Opinion, SeacoastOnline, November 19, 2009 2:00 AM
A Nov. 3 vote on water-rights in Wells already is well behind us, but we return to the issue this week with a story on communications between Poland Spring and a handful of town officials. We stumbled across the story, as we report, after Jason Heft of the Ordinance Review Committee forwarded our way via e-mail a letter to the editor.
The letter stood out because it was signed by Heft but appeared to have been written by Corey Hascall of Barton & Gingold, the public relations firm out of Portland that has represented Poland Spring in its efforts to find new sources of spring water in southern Maine. It came as an attachment to a blank e-mail sent by Heft. The subject line on the attachment, an e-mail that had been forwarded to Heft by Hascall, said simply, “JASON: letter for your review.”
Hascall wrote that she had “finally drafted a letter to the editor for your review,” asked what Heft thought, and added that he was welcome to “use the whole letter just as it is, parts of it, or none of it. Your call! Just let me know if you need me to keep editing it.”
It needs to be made clear that there is nothing illegal about Heft’s decision to work with a company interested in coming to Wells. There is not even a direct conflict of interest — it doesn’t appear that Heft would have stood to benefit financially by helping Poland Spring.
The problem is one of perception — how will the voters feel knowing public officials chosen to represent their interests were not just taking sides on this issue, but actively working with a company caught in the middle of a contentious debate?
Heft was a member of a committee that drafted the controversial ordinance that was a subject of the Nov. 3 vote. Depending on one’s perspective, the document sought either to create regulations to protect the town from over-use of water by Poland Spring, or opened the door to the company by adding water extraction as a permitted use in Wells.
Spurred by Heft’s correspondence, the Coast Star sent a Freedom of Access request to Wells Town Manager Jane Duncan and also the members of the Wells Board of Selectmen and the Ordinance Review Committee. We requested all e-mail correspondence between Duncan, selectmen and review committee members that pertained to the water debate. We received a variety of responses, from an “anonymous” reply sent by “zachary johnson [mailto:firstname.lastname@example.org]” that claimed the individual had no e-mails because his or her computer had “s**t the bed” and urged the Star to “TFB Get over yourself and move on to more inportant things,” to a handful of e-mails between Corey Hascall and local business owners and public officials. Ordinance Review Committee members Bob Lavoie and Leo Menard, an alternate, were among those included on e-mail correspondence with Hascall, including an e-mail in which Hascall appeared to orchestrate a schedule of letters to the editor and meetings with members of Voices of Reason, a group formed to urge passage of the ordinance in Wells.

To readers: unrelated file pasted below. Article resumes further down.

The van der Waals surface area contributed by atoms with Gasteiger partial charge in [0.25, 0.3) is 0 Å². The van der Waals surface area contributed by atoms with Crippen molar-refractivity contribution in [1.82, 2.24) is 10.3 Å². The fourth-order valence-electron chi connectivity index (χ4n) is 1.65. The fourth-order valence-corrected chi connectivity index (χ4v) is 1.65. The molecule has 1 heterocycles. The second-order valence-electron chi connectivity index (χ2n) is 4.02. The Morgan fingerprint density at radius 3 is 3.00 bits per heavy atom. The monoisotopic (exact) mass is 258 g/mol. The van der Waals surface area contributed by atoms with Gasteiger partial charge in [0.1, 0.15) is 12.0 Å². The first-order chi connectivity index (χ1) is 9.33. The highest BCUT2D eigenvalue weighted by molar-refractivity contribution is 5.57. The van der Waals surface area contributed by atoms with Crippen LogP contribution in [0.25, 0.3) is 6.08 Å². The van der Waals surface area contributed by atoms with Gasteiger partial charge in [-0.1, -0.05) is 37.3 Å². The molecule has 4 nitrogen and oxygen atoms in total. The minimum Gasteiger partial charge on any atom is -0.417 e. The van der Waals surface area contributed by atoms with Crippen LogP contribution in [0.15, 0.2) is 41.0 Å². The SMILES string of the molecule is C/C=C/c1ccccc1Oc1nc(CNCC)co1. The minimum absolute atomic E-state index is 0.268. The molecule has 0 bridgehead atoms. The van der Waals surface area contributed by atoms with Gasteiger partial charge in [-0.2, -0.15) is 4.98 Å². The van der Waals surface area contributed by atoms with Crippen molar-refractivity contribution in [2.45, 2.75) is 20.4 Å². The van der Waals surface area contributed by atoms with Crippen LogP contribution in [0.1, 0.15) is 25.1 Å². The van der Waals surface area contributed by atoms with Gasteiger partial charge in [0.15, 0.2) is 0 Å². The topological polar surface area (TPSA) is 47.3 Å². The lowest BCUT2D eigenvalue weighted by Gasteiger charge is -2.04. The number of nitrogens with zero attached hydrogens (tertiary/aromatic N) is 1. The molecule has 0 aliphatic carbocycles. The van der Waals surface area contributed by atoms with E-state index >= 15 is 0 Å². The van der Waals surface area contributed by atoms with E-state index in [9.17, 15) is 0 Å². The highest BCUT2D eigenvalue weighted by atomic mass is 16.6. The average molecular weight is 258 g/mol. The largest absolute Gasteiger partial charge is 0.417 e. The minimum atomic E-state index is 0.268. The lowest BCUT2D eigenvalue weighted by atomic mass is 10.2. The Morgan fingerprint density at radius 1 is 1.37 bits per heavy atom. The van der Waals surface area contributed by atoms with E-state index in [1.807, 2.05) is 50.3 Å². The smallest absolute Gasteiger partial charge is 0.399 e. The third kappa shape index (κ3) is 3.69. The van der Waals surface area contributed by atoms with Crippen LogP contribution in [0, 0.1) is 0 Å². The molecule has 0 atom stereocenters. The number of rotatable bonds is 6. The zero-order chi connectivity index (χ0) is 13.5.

Maine’s Freedom of Access Act is intended to help ensure public business remains public, and to shed light on the public process.
Under Title 1, Chapter 13, Section 402.3 of the Maine statutes, e-mail correspondence by public officials is considered part of the public record, which includes “any written, printed or graphic matter or any mechanical or electronic data compilation from which information can be obtained … ” that pertains to public business.
While the editorial page of the Star advocated for the water ordinance, we feel it is incumbent upon public officials to act in the interest of their constituents. We all have our personal opinions, but we sincerely hope, as those public officials questioned for our story claim, that Poland Spring did not have undue influence in the drafting of regulations meant to help the town, not the company.
— The Coast Star